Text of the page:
In terms of the actual process of death cleaning, Magnusson has a lot of advice on how to do it:• Death cleaning doesn't have to be done in one go. It's something to slowly chip away at over the years. • Begin with the things you have in storage, hidden away in attics or garages. She suggests telling your friends and family when you're starting the process so they can feel free to come and claim things before you throw them away or donate them to charity. • Shred or throw away anything that could be upsetting, hurtful, or embarrassing for your family to find. "Save your favorite dildo — but throw away the other 15!" she says.• Leave your photographs, letters, and journals until last. As anyone who has ever tried to de-clutter can attest, it's all too easy to get stuck in a vortex of nostalgia and procrastinate from getting any actual tidying done. • If you know what you'd like to be done with certain belongings after you die, tell someone or leave a note. When Magnusson's mother passed away, she found notes attached to clothes and other belongings, explaining what should be done with them — like a will but for books that should be returned to their original owners, and a jacket that belonged in a museum.• Death cleaning is a great chance to actually ask people if they want your stuff. "To know something will be well used and have a new home is a joy," she says.
Gyan Yankovich

In terms of the actual process of death cleaning, Magnusson has a lot of advice on how to do it:

Death cleaning doesn't have to be done in one go. It's something to slowly chip away at over the years.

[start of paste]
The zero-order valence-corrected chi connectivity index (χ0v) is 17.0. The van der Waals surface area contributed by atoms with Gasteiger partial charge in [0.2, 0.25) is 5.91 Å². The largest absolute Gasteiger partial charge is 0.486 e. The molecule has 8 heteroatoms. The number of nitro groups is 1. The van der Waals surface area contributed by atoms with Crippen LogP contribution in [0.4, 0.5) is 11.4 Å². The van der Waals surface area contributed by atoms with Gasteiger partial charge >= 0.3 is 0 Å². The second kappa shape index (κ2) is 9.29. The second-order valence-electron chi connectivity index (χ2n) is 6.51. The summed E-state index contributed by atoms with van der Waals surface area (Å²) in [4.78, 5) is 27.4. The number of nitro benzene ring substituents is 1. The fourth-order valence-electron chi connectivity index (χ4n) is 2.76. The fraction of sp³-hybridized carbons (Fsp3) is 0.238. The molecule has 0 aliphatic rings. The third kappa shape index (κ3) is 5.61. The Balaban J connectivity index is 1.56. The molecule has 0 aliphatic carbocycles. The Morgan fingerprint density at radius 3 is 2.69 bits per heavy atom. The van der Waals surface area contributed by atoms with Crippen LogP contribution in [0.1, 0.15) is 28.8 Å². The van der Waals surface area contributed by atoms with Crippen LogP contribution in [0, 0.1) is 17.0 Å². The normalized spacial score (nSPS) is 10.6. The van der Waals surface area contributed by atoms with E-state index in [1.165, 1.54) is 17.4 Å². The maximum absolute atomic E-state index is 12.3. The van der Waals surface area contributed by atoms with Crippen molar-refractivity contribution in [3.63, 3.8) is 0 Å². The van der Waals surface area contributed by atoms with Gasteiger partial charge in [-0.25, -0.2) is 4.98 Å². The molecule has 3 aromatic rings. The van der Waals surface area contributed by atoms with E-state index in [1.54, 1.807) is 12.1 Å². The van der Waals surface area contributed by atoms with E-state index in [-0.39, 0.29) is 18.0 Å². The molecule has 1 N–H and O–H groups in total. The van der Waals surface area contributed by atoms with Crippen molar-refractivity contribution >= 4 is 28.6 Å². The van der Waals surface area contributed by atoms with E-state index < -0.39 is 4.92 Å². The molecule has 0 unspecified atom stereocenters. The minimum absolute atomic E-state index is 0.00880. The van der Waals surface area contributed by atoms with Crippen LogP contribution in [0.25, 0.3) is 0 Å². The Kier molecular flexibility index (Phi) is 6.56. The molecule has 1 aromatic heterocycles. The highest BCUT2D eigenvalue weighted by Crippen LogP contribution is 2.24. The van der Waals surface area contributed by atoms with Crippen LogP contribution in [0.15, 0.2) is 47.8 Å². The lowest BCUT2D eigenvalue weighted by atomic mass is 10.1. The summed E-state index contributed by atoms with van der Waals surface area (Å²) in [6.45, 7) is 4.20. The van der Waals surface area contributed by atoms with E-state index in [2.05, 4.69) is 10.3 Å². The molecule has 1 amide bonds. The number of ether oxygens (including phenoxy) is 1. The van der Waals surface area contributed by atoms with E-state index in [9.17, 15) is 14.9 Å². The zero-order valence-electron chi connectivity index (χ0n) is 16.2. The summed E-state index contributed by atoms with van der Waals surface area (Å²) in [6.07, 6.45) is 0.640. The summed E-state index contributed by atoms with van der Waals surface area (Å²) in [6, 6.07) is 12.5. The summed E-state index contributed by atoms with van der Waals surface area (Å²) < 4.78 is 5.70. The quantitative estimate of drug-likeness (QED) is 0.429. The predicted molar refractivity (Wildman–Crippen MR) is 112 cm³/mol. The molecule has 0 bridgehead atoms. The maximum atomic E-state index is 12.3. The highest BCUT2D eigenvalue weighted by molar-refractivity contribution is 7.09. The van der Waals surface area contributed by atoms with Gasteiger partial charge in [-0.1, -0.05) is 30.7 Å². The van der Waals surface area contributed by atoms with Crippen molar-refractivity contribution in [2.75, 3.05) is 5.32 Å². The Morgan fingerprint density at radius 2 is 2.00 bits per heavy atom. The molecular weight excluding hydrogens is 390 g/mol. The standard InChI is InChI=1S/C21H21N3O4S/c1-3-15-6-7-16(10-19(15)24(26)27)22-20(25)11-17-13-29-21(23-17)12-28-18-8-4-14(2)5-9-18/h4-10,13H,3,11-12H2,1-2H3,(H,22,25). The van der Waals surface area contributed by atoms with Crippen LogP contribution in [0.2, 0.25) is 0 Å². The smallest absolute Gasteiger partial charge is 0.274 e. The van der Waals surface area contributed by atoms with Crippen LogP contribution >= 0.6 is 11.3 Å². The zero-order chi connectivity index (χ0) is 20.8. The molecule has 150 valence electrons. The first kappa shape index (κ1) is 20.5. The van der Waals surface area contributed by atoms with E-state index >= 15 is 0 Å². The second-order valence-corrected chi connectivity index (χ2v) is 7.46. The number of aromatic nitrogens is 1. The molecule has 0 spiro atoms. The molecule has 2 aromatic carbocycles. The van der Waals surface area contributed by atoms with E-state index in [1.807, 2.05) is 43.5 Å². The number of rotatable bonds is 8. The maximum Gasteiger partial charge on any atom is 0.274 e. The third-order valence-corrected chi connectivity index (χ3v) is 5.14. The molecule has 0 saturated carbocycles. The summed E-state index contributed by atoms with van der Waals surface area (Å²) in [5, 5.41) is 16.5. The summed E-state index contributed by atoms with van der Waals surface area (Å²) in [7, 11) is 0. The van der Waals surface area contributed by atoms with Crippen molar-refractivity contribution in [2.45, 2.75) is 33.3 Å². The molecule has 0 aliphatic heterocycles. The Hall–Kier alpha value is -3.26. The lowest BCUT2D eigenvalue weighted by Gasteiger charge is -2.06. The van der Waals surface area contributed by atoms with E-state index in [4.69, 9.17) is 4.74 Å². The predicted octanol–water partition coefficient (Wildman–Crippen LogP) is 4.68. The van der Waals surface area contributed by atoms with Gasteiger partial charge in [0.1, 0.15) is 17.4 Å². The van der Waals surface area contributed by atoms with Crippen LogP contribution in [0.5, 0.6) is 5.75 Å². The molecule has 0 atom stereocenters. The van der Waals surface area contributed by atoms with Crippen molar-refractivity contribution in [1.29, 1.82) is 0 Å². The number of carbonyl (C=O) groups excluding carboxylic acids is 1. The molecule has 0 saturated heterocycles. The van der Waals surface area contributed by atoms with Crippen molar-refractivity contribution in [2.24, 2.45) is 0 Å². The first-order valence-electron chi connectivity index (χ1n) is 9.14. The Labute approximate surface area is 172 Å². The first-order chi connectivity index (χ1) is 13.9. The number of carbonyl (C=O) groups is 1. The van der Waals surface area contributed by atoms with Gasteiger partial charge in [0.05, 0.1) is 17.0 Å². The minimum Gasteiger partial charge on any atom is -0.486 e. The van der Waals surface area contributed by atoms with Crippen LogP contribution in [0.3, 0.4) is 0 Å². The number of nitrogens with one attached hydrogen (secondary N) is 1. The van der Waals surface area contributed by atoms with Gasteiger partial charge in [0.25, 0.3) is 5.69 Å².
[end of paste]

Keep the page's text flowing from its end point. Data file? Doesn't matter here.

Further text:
Begin with the things you have in storage, hidden away in attics or garages. She suggests telling your friends and family when you're starting the process so they can feel free to come and claim things before you throw them away or donate them to charity.

Shred or throw away anything that could be upsetting, hurtful, or embarrassing for your family to find. "Save your favorite dildo — but throw away the other 15!" she says.

Leave your photographs, letters, and journals until last. As anyone who has ever tried to de-clutter can attest, it's all too easy to get stuck in a vortex of nostalgia and procrastinate from getting any actual tidying done.

If you know what you'd like to be done with certain belongings after you die, tell someone or leave a note. When Magnusson's mother passed away, she found notes attached to clothes and other belongings, explaining what should be done with them — like a will but for books that should be returned to their original owners, and a jacket that belonged in a museum.

Death cleaning is a great chance to actually ask people if they want your stuff. "To know something will be well used and have a new home is a joy," she says.

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But one of my favorite tips is to create a "throw away" box, filled with items that mean a lot to you, but nothing to anyone else.

This box could hold anything from "old love letters, programs, memories from traveling" to "a dried flower, a stone with a funny shape, or a little, beautiful shell". The idea is that your friends or family may look through the box, but have permission (from you!) to get rid of anything inside. And of course, while you're still around, you get to enjoy all your lovely little things.
Margareta Magnusson / Scribner

This box could hold anything from "old love letters, programs, memories from traveling" to "a dried flower, a stone with a funny shape, or a little, beautiful shell". The idea is that your friends or family may look through the box, but have permission (from you!) to get rid of anything inside. And of course, while you're still around, you get to enjoy all your lovely little things.

So, there you go: Swedish death cleaning isn't morbid, it's just a thoughtful way to de-clutter your home and life.

Disney / Via giphy.com

Those Swedes sure know how to do things.

If you want to learn more, you can get The Gentle Art of Swedish Death Cleaning from Amazon for $12.91 or Barnes & Noble for $13.54.